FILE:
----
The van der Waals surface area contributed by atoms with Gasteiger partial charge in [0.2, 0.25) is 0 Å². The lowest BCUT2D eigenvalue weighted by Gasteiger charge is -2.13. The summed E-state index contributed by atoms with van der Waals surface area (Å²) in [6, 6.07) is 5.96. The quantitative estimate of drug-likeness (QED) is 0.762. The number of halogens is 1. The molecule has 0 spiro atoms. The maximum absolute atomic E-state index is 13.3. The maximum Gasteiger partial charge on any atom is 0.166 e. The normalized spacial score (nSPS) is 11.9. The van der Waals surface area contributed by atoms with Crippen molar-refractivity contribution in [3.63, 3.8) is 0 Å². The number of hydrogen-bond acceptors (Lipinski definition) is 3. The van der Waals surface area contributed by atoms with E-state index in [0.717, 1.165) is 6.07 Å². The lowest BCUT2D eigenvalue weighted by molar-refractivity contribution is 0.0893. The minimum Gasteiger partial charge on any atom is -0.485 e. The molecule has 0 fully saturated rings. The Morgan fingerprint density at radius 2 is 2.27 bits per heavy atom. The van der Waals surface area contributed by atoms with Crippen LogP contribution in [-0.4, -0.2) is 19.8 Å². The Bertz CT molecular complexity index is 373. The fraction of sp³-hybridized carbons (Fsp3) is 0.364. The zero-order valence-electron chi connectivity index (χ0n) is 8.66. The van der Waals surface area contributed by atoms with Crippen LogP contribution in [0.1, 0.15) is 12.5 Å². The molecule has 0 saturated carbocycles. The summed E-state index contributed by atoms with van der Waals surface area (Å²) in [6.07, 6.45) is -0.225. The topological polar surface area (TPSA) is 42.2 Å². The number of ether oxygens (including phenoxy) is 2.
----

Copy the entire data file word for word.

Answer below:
The van der Waals surface area contributed by atoms with Gasteiger partial charge in [0.2, 0.25) is 0 Å². The lowest BCUT2D eigenvalue weighted by Gasteiger charge is -2.13. The summed E-state index contributed by atoms with van der Waals surface area (Å²) in [6, 6.07) is 5.96. The quantitative estimate of drug-likeness (QED) is 0.762. The number of halogens is 1. The molecule has 0 spiro atoms. The maximum absolute atomic E-state index is 13.3. The maximum Gasteiger partial charge on any atom is 0.166 e. The normalized spacial score (nSPS) is 11.9. The van der Waals surface area contributed by atoms with Crippen molar-refractivity contribution in [3.63, 3.8) is 0 Å². The number of hydrogen-bond acceptors (Lipinski definition) is 3. The van der Waals surface area contributed by atoms with E-state index in [0.717, 1.165) is 6.07 Å². The lowest BCUT2D eigenvalue weighted by molar-refractivity contribution is 0.0893. The minimum Gasteiger partial charge on any atom is -0.485 e. The molecule has 0 fully saturated rings. The Morgan fingerprint density at radius 2 is 2.27 bits per heavy atom. The van der Waals surface area contributed by atoms with Crippen LogP contribution in [-0.4, -0.2) is 19.8 Å². The Bertz CT molecular complexity index is 373. The fraction of sp³-hybridized carbons (Fsp3) is 0.364. The zero-order valence-electron chi connectivity index (χ0n) is 8.66. The van der Waals surface area contributed by atoms with Crippen LogP contribution in [0.1, 0.15) is 12.5 Å². The molecule has 0 saturated carbocycles. The summed E-state index contributed by atoms with van der Waals surface area (Å²) in [6.07, 6.45) is -0.225. The topological polar surface area (TPSA) is 42.2 Å². The number of ether oxygens (including phenoxy) is 2.